Nikki May: Wahala

This rreview is written with thanks to Pigeonhole for the opportunity to read and review Wahala.

Blurb:

Ronke, Simi, Boo are three mixed-race friends living in London.
They have the gift of two cultures, Nigerian and English.
Not all of them choose to see it that way.

Everyday racism has never held them back, but now in their thirties, they question their future. Ronke wants a husband (he must be Nigerian); Boo enjoys (correction: endures) stay-at-home motherhood; while Simi, full of fashion career dreams, rolls her eyes as her boss refers to her urban vibe yet again.

When Isobel, a lethally glamorous friend from their past arrives in town, she is determined to fix their futures for them.

Cracks in their friendship begin to appear, and it is soon obvious Isobel is not sorting but wrecking. When she is driven to a terrible act, the women are forced to reckon with a crime in their past that may just have repeated itself.

Explosive, hilarious and wildly entertaining, this razor-sharp tale of love, race and family will have you laughing, crying and gasping in horror. Fearlessly political about class, colourism and clothes, the spellbinding Wahala is for anyone who has ever cherished friendship, in all its forms.

Review:

I chose this book from Pigeonhole at the last minute and I’m so glad I did. I really enjoyed being part of the lives of Ronke, Simi and Boo and learning about their culture.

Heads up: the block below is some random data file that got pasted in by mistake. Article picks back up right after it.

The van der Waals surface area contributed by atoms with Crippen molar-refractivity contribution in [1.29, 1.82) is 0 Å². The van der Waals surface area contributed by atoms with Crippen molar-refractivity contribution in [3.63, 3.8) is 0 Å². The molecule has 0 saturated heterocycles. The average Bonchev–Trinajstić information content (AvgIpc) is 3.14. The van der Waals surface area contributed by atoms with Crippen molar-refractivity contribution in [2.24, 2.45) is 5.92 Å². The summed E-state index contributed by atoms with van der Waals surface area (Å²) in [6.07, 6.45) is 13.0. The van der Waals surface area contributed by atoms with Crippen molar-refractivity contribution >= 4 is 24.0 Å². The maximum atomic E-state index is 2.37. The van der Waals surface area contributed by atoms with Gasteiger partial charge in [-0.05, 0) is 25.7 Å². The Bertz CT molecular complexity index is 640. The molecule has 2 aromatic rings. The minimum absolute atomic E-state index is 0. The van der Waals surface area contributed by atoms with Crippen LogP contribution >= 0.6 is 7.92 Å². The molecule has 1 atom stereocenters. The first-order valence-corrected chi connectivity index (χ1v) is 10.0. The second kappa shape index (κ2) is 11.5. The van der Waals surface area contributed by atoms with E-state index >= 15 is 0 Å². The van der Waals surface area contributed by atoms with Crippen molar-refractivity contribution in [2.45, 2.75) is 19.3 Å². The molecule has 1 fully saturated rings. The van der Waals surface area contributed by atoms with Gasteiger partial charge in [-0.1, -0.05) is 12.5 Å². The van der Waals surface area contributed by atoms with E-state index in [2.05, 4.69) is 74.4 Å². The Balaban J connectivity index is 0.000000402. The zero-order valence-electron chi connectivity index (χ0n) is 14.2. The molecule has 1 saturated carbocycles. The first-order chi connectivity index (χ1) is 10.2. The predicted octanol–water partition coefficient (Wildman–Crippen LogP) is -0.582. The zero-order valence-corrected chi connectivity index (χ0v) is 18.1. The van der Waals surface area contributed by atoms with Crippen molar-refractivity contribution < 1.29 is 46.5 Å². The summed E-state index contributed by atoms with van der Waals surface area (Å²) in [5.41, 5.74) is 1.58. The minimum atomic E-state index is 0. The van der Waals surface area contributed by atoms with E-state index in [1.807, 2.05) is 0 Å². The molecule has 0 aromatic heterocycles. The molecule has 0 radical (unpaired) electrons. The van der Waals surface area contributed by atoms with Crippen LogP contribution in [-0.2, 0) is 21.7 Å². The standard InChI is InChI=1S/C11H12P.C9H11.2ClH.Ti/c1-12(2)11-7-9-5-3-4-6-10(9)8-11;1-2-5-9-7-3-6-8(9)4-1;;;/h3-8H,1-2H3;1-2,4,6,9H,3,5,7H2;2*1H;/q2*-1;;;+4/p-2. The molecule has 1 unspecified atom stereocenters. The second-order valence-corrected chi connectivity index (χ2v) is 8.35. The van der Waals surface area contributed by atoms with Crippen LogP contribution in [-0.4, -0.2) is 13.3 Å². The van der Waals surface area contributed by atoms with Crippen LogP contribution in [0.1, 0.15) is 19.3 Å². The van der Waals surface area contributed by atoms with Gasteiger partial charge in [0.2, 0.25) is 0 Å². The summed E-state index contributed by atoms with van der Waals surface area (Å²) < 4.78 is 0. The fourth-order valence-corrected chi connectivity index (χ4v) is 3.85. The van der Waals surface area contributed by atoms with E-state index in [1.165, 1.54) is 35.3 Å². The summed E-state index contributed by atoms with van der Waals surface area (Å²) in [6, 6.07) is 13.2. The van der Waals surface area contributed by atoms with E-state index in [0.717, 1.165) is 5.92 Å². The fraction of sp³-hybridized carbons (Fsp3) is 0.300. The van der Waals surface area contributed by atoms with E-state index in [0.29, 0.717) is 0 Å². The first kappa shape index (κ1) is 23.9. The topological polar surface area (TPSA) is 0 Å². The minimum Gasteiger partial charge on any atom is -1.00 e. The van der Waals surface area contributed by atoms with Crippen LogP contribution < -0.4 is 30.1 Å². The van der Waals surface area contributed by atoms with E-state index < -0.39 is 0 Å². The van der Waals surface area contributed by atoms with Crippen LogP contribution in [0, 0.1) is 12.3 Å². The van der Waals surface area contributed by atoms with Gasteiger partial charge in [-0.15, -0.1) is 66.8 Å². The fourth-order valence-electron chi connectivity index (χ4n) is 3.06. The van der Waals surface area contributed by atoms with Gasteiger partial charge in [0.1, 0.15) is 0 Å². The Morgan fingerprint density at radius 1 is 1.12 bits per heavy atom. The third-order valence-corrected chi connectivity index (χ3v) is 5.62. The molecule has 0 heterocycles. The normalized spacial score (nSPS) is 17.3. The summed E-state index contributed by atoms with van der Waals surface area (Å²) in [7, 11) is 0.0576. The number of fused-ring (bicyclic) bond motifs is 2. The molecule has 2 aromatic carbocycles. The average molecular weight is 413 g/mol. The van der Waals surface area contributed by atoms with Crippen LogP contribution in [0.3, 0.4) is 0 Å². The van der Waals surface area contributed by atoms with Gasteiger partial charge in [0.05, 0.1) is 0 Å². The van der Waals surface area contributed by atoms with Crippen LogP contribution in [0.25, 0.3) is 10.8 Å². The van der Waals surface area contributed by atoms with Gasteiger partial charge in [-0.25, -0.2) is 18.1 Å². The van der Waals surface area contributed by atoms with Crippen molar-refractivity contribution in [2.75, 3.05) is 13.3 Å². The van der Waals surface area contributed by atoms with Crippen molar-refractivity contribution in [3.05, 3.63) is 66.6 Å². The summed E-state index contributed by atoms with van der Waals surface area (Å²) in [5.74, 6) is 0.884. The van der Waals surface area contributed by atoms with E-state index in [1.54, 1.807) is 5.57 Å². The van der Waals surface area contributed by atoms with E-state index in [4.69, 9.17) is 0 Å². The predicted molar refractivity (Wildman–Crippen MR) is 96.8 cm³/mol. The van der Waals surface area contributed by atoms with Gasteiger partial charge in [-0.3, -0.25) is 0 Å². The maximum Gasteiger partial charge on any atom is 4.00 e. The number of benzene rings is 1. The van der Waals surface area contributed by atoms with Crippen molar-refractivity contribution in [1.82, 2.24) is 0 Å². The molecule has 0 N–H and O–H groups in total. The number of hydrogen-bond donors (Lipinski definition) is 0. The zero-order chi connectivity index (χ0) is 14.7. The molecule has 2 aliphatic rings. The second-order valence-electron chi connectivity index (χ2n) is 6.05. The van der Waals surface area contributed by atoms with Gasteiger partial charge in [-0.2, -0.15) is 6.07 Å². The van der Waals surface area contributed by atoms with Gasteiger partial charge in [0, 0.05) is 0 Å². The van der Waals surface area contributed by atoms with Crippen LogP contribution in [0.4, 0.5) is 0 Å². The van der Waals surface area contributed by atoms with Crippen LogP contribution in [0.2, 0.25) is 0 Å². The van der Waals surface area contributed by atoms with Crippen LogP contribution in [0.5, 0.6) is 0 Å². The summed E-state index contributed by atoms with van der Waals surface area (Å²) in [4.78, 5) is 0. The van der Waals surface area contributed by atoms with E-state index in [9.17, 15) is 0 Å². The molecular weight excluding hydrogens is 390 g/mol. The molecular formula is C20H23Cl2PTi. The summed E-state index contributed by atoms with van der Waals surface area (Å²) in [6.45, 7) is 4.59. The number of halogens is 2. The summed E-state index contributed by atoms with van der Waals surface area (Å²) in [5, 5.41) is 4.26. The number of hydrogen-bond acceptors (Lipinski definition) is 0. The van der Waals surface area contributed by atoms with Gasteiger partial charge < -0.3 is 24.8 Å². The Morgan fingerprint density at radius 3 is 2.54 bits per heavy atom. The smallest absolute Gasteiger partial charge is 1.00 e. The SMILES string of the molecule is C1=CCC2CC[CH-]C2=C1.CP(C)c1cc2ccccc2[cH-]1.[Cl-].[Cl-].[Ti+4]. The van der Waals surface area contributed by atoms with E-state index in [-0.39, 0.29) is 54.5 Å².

I found that Wahala was mostly character led and the female characters in particular were brilliantly constructed. May explores several themes that resonate with me as I am a similar age to these characters: issues such as relationships, friendships, sex and body image. This helped me to relate to Ronke, Simi and Boo and root for them throughout the novel, even though I didn’t always agree with their actions, as I could understand the reasons behind them. Isobel was a character who really got under my skin as she was so unlikeable and I was intrigued to see how she would affect the dynamics of the friendship. 

The plot of Wahala is slightly slow burning and it was not until the last few chapters that the novel burst into life. However, I loved that there are so many clues and red flags peppered throughout the novel and I remained engaged the whole way through. 

I would highly recommend this novel. 

Wahala is available from Amazon.

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